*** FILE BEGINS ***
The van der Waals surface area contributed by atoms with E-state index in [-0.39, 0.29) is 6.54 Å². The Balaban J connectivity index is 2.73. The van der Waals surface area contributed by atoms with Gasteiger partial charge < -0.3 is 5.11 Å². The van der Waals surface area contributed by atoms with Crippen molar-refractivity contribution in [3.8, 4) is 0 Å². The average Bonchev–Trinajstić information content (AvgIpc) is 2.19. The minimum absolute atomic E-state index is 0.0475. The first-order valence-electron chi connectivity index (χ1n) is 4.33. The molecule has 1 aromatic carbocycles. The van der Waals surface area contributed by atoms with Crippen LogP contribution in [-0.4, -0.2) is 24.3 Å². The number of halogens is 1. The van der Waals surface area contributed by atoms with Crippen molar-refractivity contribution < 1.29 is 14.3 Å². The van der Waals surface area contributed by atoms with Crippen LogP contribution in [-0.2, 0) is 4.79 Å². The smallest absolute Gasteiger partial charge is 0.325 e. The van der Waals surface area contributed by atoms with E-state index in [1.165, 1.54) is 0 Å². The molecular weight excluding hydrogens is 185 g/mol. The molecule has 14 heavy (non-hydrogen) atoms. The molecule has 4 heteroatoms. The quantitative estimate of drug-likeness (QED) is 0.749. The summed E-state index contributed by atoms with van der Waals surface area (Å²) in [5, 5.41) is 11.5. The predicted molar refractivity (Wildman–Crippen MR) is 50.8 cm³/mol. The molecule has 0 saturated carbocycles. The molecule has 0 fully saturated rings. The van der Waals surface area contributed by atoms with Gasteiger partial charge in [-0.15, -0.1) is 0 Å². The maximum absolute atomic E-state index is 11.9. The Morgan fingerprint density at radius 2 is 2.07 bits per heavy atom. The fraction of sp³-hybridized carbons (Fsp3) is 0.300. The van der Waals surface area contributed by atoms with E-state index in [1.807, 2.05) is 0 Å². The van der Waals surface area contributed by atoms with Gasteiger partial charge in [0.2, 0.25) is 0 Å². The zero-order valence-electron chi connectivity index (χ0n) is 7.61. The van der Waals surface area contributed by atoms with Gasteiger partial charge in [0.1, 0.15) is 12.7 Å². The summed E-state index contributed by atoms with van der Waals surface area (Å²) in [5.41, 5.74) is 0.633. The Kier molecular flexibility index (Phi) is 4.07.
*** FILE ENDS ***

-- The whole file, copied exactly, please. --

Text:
The van der Waals surface area contributed by atoms with E-state index in [-0.39, 0.29) is 6.54 Å². The Balaban J connectivity index is 2.73. The van der Waals surface area contributed by atoms with Gasteiger partial charge < -0.3 is 5.11 Å². The van der Waals surface area contributed by atoms with Crippen molar-refractivity contribution in [3.8, 4) is 0 Å². The average Bonchev–Trinajstić information content (AvgIpc) is 2.19. The minimum absolute atomic E-state index is 0.0475. The first-order valence-electron chi connectivity index (χ1n) is 4.33. The molecule has 1 aromatic carbocycles. The van der Waals surface area contributed by atoms with Crippen LogP contribution in [-0.4, -0.2) is 24.3 Å². The number of halogens is 1. The van der Waals surface area contributed by atoms with Crippen molar-refractivity contribution < 1.29 is 14.3 Å². The van der Waals surface area contributed by atoms with Crippen LogP contribution in [-0.2, 0) is 4.79 Å². The smallest absolute Gasteiger partial charge is 0.325 e. The van der Waals surface area contributed by atoms with E-state index in [1.165, 1.54) is 0 Å². The molecular weight excluding hydrogens is 185 g/mol. The molecule has 14 heavy (non-hydrogen) atoms. The molecule has 4 heteroatoms. The quantitative estimate of drug-likeness (QED) is 0.749. The summed E-state index contributed by atoms with van der Waals surface area (Å²) in [5, 5.41) is 11.5. The predicted molar refractivity (Wildman–Crippen MR) is 50.8 cm³/mol. The molecule has 0 saturated carbocycles. The molecule has 0 fully saturated rings. The van der Waals surface area contributed by atoms with Gasteiger partial charge in [-0.15, -0.1) is 0 Å². The maximum absolute atomic E-state index is 11.9. The Morgan fingerprint density at radius 2 is 2.07 bits per heavy atom. The fraction of sp³-hybridized carbons (Fsp3) is 0.300. The van der Waals surface area contributed by atoms with E-state index in [1.807, 2.05) is 0 Å². The van der Waals surface area contributed by atoms with Gasteiger partial charge in [0.2, 0.25) is 0 Å². The zero-order valence-electron chi connectivity index (χ0n) is 7.61. The van der Waals surface area contributed by atoms with Gasteiger partial charge in [0.1, 0.15) is 12.7 Å². The summed E-state index contributed by atoms with van der Waals surface area (Å²) in [5.41, 5.74) is 0.633. The Kier molecular flexibility index (Phi) is 4.07.